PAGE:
Alcohol can directly affect many medications, but birth control is not one of them. A person can drink alcohol without worrying that it may reduce the effectiveness of their birth control pill.

However, drinking too much alcohol can indirectly lower the effectiveness of birth control. Alcohol affects judgment, which in turn can lead to risky sexual behavior. It can also affect a person’s ability to use birth control correctly.

In this article, we discuss the risks of drinking alcohol while taking birth control pills.

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Birth control should work in the same way if a person drinks alcohol.

Alcohol does not affect the functioning of the birth control pill.

According to Planned Parenthood, the following forms of contraception will continue to work in the same way if a person drinks alcohol:

  • birth control pills
  • intrauterine devices (IUDs)
  • implants
  • patches
  • vaginal rings
  • the Depo-Provera shot
  • condoms

With correct use, these methods are 91–99 percent effective. The birth control pill would be 99 percent effective if everyone used it correctly all the time. As they do not, it is about 91 percent effective in reality.

If a person drinks so much alcohol that they vomit within 2 hours of taking their pill, it will be less effective. If this happens, they should take another pill as soon as possible and see a doctor for further advice.

Alcohol can also affect a person’s judgment and memory. A person consuming an excessive amount of alcohol may forget to take the pill that day.

Or, if they use the progestin-only pill (POP), they may forget to take it within the proper timeframe. The POP is only effective if an individual takes it within the same 3-hour period every day.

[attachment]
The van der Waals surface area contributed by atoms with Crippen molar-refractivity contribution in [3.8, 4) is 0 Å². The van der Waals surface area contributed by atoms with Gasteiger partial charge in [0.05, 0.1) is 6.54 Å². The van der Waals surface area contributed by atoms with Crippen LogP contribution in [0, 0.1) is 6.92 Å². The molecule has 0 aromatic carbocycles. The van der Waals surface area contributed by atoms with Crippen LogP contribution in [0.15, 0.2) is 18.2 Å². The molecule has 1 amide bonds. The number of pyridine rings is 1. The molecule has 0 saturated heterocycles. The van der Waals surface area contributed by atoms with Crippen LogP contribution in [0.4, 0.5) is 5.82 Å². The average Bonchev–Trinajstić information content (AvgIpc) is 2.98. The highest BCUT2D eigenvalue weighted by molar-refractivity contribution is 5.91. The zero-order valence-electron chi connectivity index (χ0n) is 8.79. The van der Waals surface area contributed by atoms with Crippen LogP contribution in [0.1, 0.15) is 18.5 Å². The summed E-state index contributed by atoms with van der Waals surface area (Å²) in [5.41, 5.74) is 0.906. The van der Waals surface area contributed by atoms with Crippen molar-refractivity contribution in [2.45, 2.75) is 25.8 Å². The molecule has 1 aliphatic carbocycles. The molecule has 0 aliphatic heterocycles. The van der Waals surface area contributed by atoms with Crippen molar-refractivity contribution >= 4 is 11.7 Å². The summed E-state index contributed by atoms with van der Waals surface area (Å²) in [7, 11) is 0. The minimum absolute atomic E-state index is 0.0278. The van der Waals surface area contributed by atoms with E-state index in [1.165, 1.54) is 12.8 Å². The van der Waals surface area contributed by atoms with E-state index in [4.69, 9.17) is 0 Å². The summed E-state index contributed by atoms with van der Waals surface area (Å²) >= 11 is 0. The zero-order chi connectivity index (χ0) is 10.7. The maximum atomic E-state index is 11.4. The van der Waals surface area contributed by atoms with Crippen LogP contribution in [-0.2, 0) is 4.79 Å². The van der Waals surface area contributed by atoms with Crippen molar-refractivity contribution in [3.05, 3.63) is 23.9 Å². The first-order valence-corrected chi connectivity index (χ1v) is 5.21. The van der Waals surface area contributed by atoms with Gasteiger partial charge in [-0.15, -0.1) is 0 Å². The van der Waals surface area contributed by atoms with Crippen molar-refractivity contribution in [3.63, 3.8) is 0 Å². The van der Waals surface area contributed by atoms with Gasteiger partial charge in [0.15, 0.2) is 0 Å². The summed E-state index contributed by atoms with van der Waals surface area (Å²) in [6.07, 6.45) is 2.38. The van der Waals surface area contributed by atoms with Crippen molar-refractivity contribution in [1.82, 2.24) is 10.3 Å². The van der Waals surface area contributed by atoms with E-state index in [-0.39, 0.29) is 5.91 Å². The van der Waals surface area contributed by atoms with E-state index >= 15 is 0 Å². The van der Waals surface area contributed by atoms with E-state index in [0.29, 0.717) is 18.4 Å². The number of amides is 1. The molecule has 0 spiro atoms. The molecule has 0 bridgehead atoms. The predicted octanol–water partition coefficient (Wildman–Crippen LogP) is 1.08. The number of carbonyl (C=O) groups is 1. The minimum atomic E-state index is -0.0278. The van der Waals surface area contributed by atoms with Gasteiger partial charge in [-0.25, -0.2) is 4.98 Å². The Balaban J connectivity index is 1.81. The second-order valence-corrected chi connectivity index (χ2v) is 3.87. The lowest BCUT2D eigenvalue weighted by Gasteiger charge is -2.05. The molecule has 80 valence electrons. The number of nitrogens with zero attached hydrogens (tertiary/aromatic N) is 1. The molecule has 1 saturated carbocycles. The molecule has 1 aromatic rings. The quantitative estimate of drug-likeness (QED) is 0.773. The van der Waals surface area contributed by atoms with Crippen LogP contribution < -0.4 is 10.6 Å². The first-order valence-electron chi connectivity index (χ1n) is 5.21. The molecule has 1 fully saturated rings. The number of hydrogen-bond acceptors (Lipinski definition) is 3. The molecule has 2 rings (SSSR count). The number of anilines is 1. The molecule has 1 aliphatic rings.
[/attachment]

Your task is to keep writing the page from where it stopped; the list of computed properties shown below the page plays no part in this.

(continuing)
Missing a dose can cause ovulation, which is when an ovary releases an egg.

The 3 days on which a female is most fertile are the 2 days leading up to ovulation and the day it occurs. If they have sexual intercourse with a male during the most fertile days and do not use contraception, they have a 27–33 percent chance of becoming pregnant.

If a person misses a birth control pill and wishes to avoid unintended pregnancy, they should use condoms or another form of contraception in addition to the pill for 4 weeks.

People who take birth control pills metabolize, or process, alcohol more slowly than those not on the pill. This is because the liver has to metabolize both the alcohol and the hormones in the medication.

As a result, alcohol stays in the body for an extended period, and its effects last longer. People also remain intoxicated for longer during their menstrual periods, when the body releases more hormones.

Females typically tend to get intoxicated more quickly than males. This is because their bodies contain less of the enzyme that breaks down alcohol, which is called alcohol dehydrogenase.

Drinking excessive amounts of alcohol carries other risks, especially concerning sexual behavior.

Risky sexual behavior

People who are intoxicated may not use condoms or other contraception to protect themselves against sexually transmitted infections (STIs) or unintended pregnancy. Others may regret their choice of sexual partner.

The authors of a study from 2015 examined the relationship between alcohol and sexual behavior in adults aged 26, 32, and 38. They found that 13.5 percent of men and 11.9 percent of women aged 38 experienced unwanted outcomes following their behavior while intoxicated.